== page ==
email@example.com (Harvey Newstrom) writes:
No, after you shoot it, the body and brain is not still alive. However
the person is still alive.
> Hal Finney <firstname.lastname@example.org> wrote:
> > I would say that the consciousness of "the person" resides equally in the
> > copy and in the upload (so long as they are synchronized; once they get
> > out of sync they are not the same, of course). Hence stopping one of
> > them does not stop the consciousness of the person.
> > So in your example, I'd say that the body and brain is alive, but that
> > killing it does not kill the person, because the person encompasses more
> > than that body.
> You didn't answer the question. You said before you shoot it, the body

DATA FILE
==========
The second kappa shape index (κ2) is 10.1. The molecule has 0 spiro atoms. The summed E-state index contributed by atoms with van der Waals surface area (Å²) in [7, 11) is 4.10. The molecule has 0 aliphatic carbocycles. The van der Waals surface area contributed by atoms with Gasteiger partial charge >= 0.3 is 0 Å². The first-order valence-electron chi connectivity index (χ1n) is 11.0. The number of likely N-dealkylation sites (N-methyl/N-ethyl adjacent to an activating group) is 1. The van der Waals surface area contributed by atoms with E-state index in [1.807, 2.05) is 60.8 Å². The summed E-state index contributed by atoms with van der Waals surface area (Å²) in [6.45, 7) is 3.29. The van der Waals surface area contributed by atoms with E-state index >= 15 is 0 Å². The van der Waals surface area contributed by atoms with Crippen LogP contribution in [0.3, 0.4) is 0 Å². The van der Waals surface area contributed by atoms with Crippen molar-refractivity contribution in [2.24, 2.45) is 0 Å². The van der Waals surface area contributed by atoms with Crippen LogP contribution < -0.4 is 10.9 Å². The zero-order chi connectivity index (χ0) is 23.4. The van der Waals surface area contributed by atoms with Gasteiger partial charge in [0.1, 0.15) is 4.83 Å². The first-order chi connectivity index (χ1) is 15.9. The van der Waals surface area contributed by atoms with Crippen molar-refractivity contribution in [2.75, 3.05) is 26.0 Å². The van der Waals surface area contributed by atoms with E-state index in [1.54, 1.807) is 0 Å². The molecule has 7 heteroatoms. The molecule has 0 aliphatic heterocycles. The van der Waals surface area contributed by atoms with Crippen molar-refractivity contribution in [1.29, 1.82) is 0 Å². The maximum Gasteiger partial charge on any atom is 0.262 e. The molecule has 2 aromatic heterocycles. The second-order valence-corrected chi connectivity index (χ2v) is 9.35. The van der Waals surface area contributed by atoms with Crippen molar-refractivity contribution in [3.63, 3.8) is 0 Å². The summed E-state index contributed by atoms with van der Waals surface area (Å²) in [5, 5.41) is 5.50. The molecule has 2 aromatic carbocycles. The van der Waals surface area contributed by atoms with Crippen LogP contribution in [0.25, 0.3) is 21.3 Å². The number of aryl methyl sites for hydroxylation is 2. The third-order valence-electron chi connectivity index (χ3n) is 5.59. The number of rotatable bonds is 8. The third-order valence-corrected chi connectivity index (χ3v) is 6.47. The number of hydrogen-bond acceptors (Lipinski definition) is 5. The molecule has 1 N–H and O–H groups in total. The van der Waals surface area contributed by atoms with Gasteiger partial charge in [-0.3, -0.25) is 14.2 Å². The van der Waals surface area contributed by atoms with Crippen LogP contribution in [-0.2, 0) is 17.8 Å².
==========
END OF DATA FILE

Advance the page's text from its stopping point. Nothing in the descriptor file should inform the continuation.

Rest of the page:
> and brain are alive. After you shoot it, are the body and brain still
No, after you shoot it, the body and brain is not still alive. However the person is still alive.
As a somewhat misleading analogy, we could say that a person's finger is alive, and if you cut it off, it is not still alive, but the person is still alive. A better example, based on my earlier discussion, is that a program is running on a redundant system, and when you eliminate part of the redundancy, the program continues to run.